Plants 30-90 cm, glabrous or sparsely pubescent. Leaves: petioles ca. 0.5 cm; blades 2.5-6.5 cm, ultimate lobes to 1 mm wide, margins usually spinulose-ciliate, apices acute to obtuse. Peduncles 10-30 cm. Calyculi of spreading to reflexed, linear-oblong to narrowly lanceolate bractlets 6-9 mm, apices acute. Involucres (3-)5-10(-15) mm diam. Phyllaries erect, oblong, 5-8 mm, apices acute. Ray corollas white to rose-pink or violet, laminae cuneate-obovate, 5-9 mm, apices dentate. Disc corollas 4-5 mm. Cypselae 9-16 mm, setulose; pappi of 2-4 erect awns 2-3 mm. 2n = 24. Flowering summer-fall. Open or forested slopes and canyons, sometimes in disturbed and cultivated areas; 100-3000 m; Ariz., Colo., Md., Mass., Mo., N.Mex., R.I., Tex.; Mexico. Within the flora area, Cosmos parviflorus is native only in the southwestern United States.
FNA 2006, Kearney and Peebles 1969, McDougall 1973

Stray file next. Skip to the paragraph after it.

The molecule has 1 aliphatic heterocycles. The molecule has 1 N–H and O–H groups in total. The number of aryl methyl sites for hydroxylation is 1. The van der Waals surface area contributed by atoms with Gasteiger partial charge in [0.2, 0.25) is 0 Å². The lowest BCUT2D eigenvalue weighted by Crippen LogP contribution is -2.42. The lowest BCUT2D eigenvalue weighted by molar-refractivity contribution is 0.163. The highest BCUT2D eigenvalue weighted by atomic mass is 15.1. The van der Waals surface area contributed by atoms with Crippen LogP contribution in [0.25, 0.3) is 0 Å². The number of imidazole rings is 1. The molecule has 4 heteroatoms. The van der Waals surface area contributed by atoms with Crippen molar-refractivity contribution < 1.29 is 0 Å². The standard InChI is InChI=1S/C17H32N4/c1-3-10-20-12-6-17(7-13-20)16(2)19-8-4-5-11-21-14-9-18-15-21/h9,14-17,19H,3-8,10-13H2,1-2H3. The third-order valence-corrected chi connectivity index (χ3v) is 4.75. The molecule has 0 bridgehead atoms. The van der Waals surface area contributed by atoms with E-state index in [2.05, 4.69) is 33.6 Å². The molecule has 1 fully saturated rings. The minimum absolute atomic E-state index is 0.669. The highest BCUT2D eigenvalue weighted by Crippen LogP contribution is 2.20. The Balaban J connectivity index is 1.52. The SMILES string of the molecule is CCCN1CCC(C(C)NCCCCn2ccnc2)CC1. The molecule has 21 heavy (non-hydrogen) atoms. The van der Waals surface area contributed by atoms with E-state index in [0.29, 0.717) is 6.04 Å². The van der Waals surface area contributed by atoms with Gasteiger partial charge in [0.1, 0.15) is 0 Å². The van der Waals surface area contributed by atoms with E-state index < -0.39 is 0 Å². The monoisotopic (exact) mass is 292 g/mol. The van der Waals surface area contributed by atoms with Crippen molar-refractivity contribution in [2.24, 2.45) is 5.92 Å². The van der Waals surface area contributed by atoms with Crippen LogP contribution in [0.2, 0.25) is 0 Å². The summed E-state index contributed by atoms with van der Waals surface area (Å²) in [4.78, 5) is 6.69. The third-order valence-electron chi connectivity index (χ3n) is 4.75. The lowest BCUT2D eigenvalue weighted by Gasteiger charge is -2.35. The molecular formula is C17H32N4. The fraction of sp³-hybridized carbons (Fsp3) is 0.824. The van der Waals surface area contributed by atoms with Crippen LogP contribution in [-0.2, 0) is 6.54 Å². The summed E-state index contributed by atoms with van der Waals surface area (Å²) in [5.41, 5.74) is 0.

Duration: Annual Nativity: Native Lifeform: Forb/Herb General: Herbaceous annuals with slender, leafy stems, herbage glabrous to sparsely pubescent. Leaves: Leaves opposite, dissected into narrow lobes, apices acute to obtuse, margins spinulose-ciliate. Flowers: Heads radiate, rays white or rosy with dentate apices, disk flowers yellow, perfect and fertile, involucres hemispheric, receptacles flat or nearly so and chaffy, phyllaries thin, in 2 distinct, unlike series, the outer part of the calyx narrow, elongate and herbaceous, subtending the inner, the inner wider and shorter with definite scarious margins; inflorescences borne solitary on stems and branches. Fruits: Achenes fusiform, conspicuously beaked. Pappus of 2-4 retrorsely hispid awns. Ecology: Found in open pine forest, hillsides, canyons, and cultivated lands, from 4,000-9,000 ft (1219-2743 m); flowering July-October. Distribution: Arizona, Colorado, Maryland, Massuchutes, Missouri, Mexico, New Mexico, Rhode Island, and Texas; Mexico. Notes: This lovely species is often used as an ornamental. FNA notes Cosmos parviflorus as native only in the southwestern United States. The lower, herbaceous bract often appears separate from the upper, with a small space in between. Ethnobotany: A cold infusion of the dried leaves was used as ceremonial chant lotion. Etymology: Cosmos is from the Greek kosmos, for ornament or decoration, while parviflorus means small flowered. Synonyms: Coreopsis parviflorus Editor: LCrumbacher 2011